Wait Wait...Don't Tell Me!

Who's Carl This Time

Carl Kasell reads three quotes from the week's news: Will Own Major Sports Team for Food, Sochi Sister City, The Groom is Prettier Than the Bride.

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CARL KASELL: From NPR and WBEZ Chicago, this is WAIT WAIT ...DON'T TEL ME, the NPR News quiz. I'm Carl Kasell. And here's your host, at the San Diego Civic Theatre in San Diego, California, Peter Sagal.

PETER SAGAL, HOST:

Thank you, Carl.

(APPLAUSE)

SAGAL: Thank you, everybody. We are delighted, delighted to be here in San Diego. And we're really excited about our guest on this week's show. Now you see, years ago, the only thing people knew about San Diego was the San Diego Zoo. But since then, San Diego has become known for so much more than that. It's become known for historically corrupt congressmen.

(LAUGHTER)

SAGAL: And car elevators, and one really creepy mayor.

(LAUGHTER)

SAGAL: So we're going to be joined later by Rick Schwartz of the San Diego Zoo.

(APPLAUSE)

SAGAL: We don't care what you've been up to in the last few years. Give us a call. The number is 1(888) WAIT-WAIT. That's 1(888) 924-8924. It's time to welcome our first listener contestant. Hi. You're on WAIT WAIT ...DON'T TEL ME.

ROKEE RAHIM: Hi. This is Rokee from Greensboro, North Carolina.

SAGAL: Rokee.

RAHIM: Yes. Hi.

SAGAL: Hi, Rokee. That's great name. It reminds me of one of my favorite television devices. What...

(LAUGHTER)

SAGAL: Here, I'm going to...

RAHIM: Some people actually do think that I made that up.

SAGAL: I know.

RAHIM: They do think that I discovered the Roku.

SAGAL: I'm going to press a button and see if I can pause you and talk to you later.

(LAUGHTER)

SAGAL: Let me introduce you to our panel this week. First up, a writer for HBO's "Real Time with Bill Maher," Mr. Adam Felber.

(APPLAUSE)

ADAM FELBER: Hi, Rokee.

SAGAL: Next, the comedian performing June 27th at the Cullen Theater at the Wortham Center in Houston, Texas. Paula Poundstone. She's right here.

(APPLAUSE)

PAULA POUNDSTONE: Hey, Rokee.

RAHIM: Hi.

SAGAL: And comedian and host of the "Who's Paying Attention" podcast, Mr. Alonzo Bodden.

(APPLAUSE)

ALONZO BODDEN: Hello. Hello, Rokee. My niece goes to school in Greensboro. So if you see her, tell her I'm not sending any money.

(LAUGHTER)

SAGAL: Rokee, you're going to play Who's Carl This Time? Carl Kasell is going to perform for you three quotations from the week's news. If you can correctly identify or explain two of them, you'll win our prize - Carl's voice on your home answering machine. Are you ready to go?

RAHIM: I am.

SAGAL: All right. Your first quote is literally the only part of a secret recording released this week that we feel comfortable repeating.

(LAUGHTER)

RAHIM: Wow.

(LAUGHTER)

SAGAL: Here we go. This is it.

KASELL: OK.

SAGAL: That's it.

(LAUGHTER)

SAGAL: The rest of the recording just cost someone their job and $2.5 million this week. Who was it?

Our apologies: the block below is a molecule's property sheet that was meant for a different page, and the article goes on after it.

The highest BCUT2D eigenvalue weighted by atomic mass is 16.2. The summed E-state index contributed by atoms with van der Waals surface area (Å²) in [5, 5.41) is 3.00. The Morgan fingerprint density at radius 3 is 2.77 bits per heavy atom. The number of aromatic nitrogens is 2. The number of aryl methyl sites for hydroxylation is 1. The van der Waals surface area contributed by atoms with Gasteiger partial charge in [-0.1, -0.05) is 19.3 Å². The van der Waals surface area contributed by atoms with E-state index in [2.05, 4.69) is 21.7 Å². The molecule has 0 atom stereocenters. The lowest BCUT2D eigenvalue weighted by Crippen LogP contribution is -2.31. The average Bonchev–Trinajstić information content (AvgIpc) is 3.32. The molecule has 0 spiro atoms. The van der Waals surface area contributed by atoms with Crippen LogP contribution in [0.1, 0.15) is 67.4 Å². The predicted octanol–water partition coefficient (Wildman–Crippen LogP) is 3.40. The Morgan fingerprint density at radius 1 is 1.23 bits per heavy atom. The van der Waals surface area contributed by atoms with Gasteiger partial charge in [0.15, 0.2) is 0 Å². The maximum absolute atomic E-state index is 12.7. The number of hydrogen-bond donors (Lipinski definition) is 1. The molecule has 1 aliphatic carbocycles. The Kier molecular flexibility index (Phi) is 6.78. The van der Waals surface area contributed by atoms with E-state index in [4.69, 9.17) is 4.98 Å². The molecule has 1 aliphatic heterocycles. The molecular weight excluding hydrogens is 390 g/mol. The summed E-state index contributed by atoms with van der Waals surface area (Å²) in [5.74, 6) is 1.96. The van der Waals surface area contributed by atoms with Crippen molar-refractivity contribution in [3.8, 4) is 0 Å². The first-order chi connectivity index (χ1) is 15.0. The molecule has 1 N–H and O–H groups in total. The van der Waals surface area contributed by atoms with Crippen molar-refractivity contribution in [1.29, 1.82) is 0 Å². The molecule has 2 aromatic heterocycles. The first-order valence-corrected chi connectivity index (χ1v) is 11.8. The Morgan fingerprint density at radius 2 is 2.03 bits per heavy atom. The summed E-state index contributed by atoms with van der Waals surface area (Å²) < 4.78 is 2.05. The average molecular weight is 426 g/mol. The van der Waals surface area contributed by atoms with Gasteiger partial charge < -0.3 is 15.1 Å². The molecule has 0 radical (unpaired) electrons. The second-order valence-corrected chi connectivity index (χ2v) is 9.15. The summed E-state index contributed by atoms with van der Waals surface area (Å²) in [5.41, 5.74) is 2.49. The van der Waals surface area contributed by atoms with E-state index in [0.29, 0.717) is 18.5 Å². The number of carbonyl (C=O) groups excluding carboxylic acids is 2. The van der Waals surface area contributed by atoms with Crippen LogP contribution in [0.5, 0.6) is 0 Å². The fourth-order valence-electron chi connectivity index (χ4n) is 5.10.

RAHIM: I have to admit, I was scared. I thought I was not going to know any of these questions. But I do believe that's Donald Sterling.

SAGAL: Very good.

(SOUNDBITE OF BELL)

SAGAL: Donald Sterling.

(APPLAUSE)

SAGAL: Donald Sterling is of course - well, at least for now - the owner of the LA Clippers. He was taped by his girlfriend telling her that she couldn't bring black people to his basketball games. If he doesn't like black people, why did he buy a basketball team?

(LAUGHTER)

SAGAL: If he only likes white people, fine, he should've bought a golf team.

(LAUGHTER)

SAGAL: Or a public radio station.

(LAUGHTER)

BODDEN: Now I have a personal connection to the Clippers because I actually tell women I used to play for the Clippers.

(LAUGHTER)

BODDEN: Because no one knows who played for the Clippers.

(LAUGHTER)

BODDEN: Depending on who I'm talking to, I was a clipper anywhere from '86 to '89. Somewhere in there.

(LAUGHTER)

BODDEN: Yet it was pretty - it's pretty amazing to come out and say I don't want black people at my basketball game. And to pick Magic Johnson - like, the one guy that no matter how racist you possibly are, you still give a pass to Magic Johnson.

SAGAL: Right.

BODDEN: You're still like, well, Magic, yeah, he's all right.

(LAUGHTER)

SAGAL: The new NBA commissioner, Adam Silver, lowered the boom on Sterling - a lifetime ban and the maximum fine he's allowed to levy - $2.5 million.

POUNDSTONE: A ban meaning that he can't do what?

SAGAL: He can't go to the games - any games, any NBA games.

POUNDSTONE: How will they know? I mean, don't you just buy a ticket and go in?

(LAUGHTER)

BODDEN: Hey, Paula. When you own the team and you say you hate black people, they're going to recognize you walking in.

SAGAL: Yeah.

(LAUGHTER)

SAGAL: One of the unfortunate things about this for Donald Sterling, and we know we feel sorry for him, it happened right before he was going to get his second lifetime achievement award from the Los Angeles chapter of the NAACP.